Regulators move mine plan near Okefenokee a big step forward

Jan 19, 2023, 12:00 PM | Updated: 12:07 pm
FILE - The sun sets on the lily pads and floating vegetation in the Chesser Prairie inside the Okef...

FILE - The sun sets on the lily pads and floating vegetation in the Chesser Prairie inside the Okefenokee National Wildlife Refuge on March 30, 2022, in Folkston, Ga. A company's plan to mine minerals just outside the Okefenokee Swamp and it's federally protected wildlife refuge moved a big step closer Thursday, Jan. 19, 2023, to approval by Georgia regulators, who have spent years evaluating the project that opponents say could permanently harm an ecological treasure. (AP Photo/Stephen B. Morton, File)

(AP Photo/Stephen B. Morton, File)

SAVANNAH, Ga. (AP) — A company’s plan to mine minerals just outside the Okefenokee Swamp and its federally protected wildlife refuge moved a big step closer Thursday to approval by Georgia regulators, who have spent years evaluating the project that opponents say could permanently harm an ecological treasure.

The Georgia Environmental Protection Division released a draft plan Thursday for how Twin Pines Minerals would operate its proposed mine and mitigate potential impacts to the swamp. The move triggered a 60-day period for public comments before the agency can approve a final plan, which is required for the project to qualify for a mining permit.

Since 2019, Twin Pines of Birmingham, Alabama, has been seeking government permits to mine titanium dioxide less than 3 miles (4.8 kilometers) from the southeastern boundary of the Okefenokee National Wildlife Refuge, the largest U.S. refuge east of the Mississippi River.

Federal scientists have warned that mining near the Okefenokee’s bowl-like rim could damage the swamp’s ability to hold water. Interior Secretary Deb Haaland recently declared the proposed mine poses an “unacceptable risk” to the fragile ecosystem at the Georgia-Florida line.

Twin Pines has insisted it can mine without harming the swamp, and Georgia regulators echoed a key point of the company’s assurances Thursday. In a summary of the draft plan, the state agency said its own analysis has “concluded that water level in the swamp will be minimally impacted.”

The role of Georgia regulators is critical because the federal government, which normally weighs environmental permits in tandem with state agencies, has relinquished oversight of the Twin Pines project.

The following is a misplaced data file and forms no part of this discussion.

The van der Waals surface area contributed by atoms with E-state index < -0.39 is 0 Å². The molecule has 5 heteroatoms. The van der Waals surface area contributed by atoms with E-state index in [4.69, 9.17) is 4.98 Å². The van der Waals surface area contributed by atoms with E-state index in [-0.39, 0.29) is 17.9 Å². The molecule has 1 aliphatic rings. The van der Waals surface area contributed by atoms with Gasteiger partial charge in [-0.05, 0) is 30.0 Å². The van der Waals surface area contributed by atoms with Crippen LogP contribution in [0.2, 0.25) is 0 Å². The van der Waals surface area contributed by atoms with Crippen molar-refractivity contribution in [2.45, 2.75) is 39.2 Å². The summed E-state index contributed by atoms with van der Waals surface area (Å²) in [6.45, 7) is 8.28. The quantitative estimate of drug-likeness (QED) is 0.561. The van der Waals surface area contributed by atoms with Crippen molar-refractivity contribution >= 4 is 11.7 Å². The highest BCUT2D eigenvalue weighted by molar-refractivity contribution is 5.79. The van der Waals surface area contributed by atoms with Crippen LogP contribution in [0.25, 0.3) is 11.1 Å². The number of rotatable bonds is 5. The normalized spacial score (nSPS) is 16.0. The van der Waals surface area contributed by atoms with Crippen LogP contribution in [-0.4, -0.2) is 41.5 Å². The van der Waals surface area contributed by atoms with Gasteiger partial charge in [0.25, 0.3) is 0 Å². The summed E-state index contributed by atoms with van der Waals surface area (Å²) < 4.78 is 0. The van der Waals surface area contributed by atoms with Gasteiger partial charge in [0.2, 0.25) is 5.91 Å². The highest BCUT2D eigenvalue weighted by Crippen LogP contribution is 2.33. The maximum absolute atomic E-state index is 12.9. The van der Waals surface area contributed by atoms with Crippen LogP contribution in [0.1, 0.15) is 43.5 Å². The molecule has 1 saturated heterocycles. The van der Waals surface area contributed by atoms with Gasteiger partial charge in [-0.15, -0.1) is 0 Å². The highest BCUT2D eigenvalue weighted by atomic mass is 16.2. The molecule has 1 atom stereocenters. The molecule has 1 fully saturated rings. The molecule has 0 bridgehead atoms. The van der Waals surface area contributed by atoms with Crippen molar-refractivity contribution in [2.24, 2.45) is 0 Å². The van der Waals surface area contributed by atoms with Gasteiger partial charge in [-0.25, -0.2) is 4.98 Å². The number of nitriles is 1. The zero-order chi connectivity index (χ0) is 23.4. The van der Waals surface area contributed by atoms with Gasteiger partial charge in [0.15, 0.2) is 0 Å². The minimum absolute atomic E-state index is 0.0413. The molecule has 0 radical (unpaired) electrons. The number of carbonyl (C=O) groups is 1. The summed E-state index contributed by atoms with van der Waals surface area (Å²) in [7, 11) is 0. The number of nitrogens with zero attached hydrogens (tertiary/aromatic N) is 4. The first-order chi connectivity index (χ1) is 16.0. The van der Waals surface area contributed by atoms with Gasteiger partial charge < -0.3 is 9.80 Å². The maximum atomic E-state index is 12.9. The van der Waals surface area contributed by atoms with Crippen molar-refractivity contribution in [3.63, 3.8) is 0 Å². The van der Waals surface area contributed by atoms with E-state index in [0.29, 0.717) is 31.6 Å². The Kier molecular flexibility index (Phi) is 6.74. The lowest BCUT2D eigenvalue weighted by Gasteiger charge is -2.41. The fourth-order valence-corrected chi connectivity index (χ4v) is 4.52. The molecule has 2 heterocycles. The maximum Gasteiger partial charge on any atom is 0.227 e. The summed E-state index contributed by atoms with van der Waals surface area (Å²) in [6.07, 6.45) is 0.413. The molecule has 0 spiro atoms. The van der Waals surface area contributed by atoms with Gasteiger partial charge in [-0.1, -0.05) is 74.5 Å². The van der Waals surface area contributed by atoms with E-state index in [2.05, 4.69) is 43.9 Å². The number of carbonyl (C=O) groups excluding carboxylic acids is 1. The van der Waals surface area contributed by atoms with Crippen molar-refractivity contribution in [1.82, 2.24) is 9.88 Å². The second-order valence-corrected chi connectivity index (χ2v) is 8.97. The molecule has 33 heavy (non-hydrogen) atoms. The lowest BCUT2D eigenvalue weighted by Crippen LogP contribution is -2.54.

Twin Pines President Steve Ingle said the Georgia agency’s decision to let the project advance to the next stage was an “important milestone.”

“This is a great opportunity for people to learn the truth about what our operations will and will not do, and the absurdity of allegations that our shallow mining-to-land-reclamation process will `drain the swamp’ or harm it in any way,” Ingle said in a statement.

Opponents promised an impassioned fight during the two-month comment period.

Josh Marks, an Atlanta environmental attorney who has been a leading critic of the Twin Pines plan, said the company can’t be trusted to operate responsibly “next to Georgia’s greatest natural treasure.”

“Twin Pines Minerals’ dangerous proposal to strip mine along the hydrologic boundary of the Okefenokee would be a massive threat to the swamp’s integrity even if TPM was a flawless, experienced operator,” Marks said.

The Okefenokee National Wildlife Refuge covers nearly 630 square miles (1,630 square kilometers) in southeast Georgia and is home to alligators, bald eagles and other protected species. The swamp’s wildlife, cypress forests and flooded prairies draw roughly 600,000 visitors each year, according to the U.S. Fish and Wildlife Service, which manages the refuge.

In February 2019, the Fish and Wildlife Service wrote that the proposed mine could pose “substantial risks” to the swamp, including its ability to hold water. Some impacts, it said, “may not be able to be reversed, repaired, or mitigated for.”

C. Rhett Jackson, a hydrology professor at the University of Georgia, recently warned state regulators in a written analysis that mining pits Twin Pines plans to dig would siphon off enough groundwater to triple the frequency and duration of severe droughts in the swamp’s southeast corner.

“Such an increase in drought frequency will have substantial effects on swamp ecology, wildfire frequency, and boating access for tourism, management, and scientific purposes,” Jackson said Thursday, calling the draft mining plan “deeply flawed.”

The Army Corps of Engineers was in the process of reviewing a federal permit for Twin Pines when the agency declared in 2020 that it no longer had authority over the project because of regulatory rollbacks under President Donald Trump.

Despite efforts by President Joe Biden to restore federal oversight, the Army Corps entered an agreement with Twin Pines last year to maintain its hands-off position. Conservation groups have filed suit over that deal.

In releasing the draft plan Thursday, the state Environmental Protection Division noted that Twin Pines still faces an additional draft and comment period for a surface mining permit if its mining plan gets approved. The company also has permit applications still pending for air and groundwater withdrawal permits related to the same mining project.

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Regulators move mine plan near Okefenokee a big step forward